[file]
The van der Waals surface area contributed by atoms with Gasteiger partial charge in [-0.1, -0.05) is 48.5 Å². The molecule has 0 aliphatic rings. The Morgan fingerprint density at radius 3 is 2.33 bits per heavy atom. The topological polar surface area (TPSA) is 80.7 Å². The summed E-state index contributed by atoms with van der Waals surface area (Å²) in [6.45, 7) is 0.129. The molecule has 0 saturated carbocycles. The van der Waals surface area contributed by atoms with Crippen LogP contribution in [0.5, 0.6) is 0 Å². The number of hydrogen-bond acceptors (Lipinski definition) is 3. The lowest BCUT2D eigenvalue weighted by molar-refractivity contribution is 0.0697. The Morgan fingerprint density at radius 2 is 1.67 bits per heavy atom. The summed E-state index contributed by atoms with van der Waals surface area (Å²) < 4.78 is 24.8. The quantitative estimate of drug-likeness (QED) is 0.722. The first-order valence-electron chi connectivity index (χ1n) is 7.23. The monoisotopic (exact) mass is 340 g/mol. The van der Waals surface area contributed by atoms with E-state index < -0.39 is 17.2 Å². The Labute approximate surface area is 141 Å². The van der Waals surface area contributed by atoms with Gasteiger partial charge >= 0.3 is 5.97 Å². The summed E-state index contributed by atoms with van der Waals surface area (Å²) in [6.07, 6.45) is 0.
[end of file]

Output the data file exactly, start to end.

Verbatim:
The van der Waals surface area contributed by atoms with Gasteiger partial charge in [-0.1, -0.05) is 48.5 Å². The molecule has 0 aliphatic rings. The Morgan fingerprint density at radius 3 is 2.33 bits per heavy atom. The topological polar surface area (TPSA) is 80.7 Å². The summed E-state index contributed by atoms with van der Waals surface area (Å²) in [6.45, 7) is 0.129. The molecule has 0 saturated carbocycles. The van der Waals surface area contributed by atoms with Crippen LogP contribution in [0.5, 0.6) is 0 Å². The number of hydrogen-bond acceptors (Lipinski definition) is 3. The lowest BCUT2D eigenvalue weighted by molar-refractivity contribution is 0.0697. The Morgan fingerprint density at radius 2 is 1.67 bits per heavy atom. The summed E-state index contributed by atoms with van der Waals surface area (Å²) < 4.78 is 24.8. The quantitative estimate of drug-likeness (QED) is 0.722. The first-order valence-electron chi connectivity index (χ1n) is 7.23. The monoisotopic (exact) mass is 340 g/mol. The van der Waals surface area contributed by atoms with E-state index < -0.39 is 17.2 Å². The Labute approximate surface area is 141 Å². The van der Waals surface area contributed by atoms with Gasteiger partial charge >= 0.3 is 5.97 Å². The summed E-state index contributed by atoms with van der Waals surface area (Å²) in [6.07, 6.45) is 0.